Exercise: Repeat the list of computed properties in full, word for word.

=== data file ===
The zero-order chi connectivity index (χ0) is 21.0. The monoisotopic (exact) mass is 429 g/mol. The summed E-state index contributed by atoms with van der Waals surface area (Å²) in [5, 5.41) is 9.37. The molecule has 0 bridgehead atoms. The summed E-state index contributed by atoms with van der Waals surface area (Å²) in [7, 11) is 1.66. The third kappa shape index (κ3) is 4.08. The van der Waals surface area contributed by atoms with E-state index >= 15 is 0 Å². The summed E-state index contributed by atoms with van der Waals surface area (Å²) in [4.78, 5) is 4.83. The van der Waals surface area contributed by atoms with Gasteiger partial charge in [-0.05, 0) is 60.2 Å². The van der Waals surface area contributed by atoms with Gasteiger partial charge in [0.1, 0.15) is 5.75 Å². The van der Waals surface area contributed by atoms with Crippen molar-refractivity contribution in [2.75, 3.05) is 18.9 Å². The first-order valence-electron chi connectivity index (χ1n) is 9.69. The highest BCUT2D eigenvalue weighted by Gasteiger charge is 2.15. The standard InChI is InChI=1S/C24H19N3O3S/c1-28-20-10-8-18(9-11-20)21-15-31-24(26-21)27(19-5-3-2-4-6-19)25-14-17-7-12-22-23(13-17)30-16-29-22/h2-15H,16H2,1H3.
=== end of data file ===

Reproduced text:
The zero-order chi connectivity index (χ0) is 21.0. The monoisotopic (exact) mass is 429 g/mol. The summed E-state index contributed by atoms with van der Waals surface area (Å²) in [5, 5.41) is 9.37. The molecule has 0 bridgehead atoms. The summed E-state index contributed by atoms with van der Waals surface area (Å²) in [7, 11) is 1.66. The third kappa shape index (κ3) is 4.08. The van der Waals surface area contributed by atoms with E-state index >= 15 is 0 Å². The summed E-state index contributed by atoms with van der Waals surface area (Å²) in [4.78, 5) is 4.83. The van der Waals surface area contributed by atoms with Gasteiger partial charge in [-0.05, 0) is 60.2 Å². The van der Waals surface area contributed by atoms with Gasteiger partial charge in [0.1, 0.15) is 5.75 Å². The van der Waals surface area contributed by atoms with Crippen molar-refractivity contribution in [2.75, 3.05) is 18.9 Å². The first-order valence-electron chi connectivity index (χ1n) is 9.69. The highest BCUT2D eigenvalue weighted by Gasteiger charge is 2.15. The standard InChI is InChI=1S/C24H19N3O3S/c1-28-20-10-8-18(9-11-20)21-15-31-24(26-21)27(19-5-3-2-4-6-19)25-14-17-7-12-22-23(13-17)30-16-29-22/h2-15H,16H2,1H3.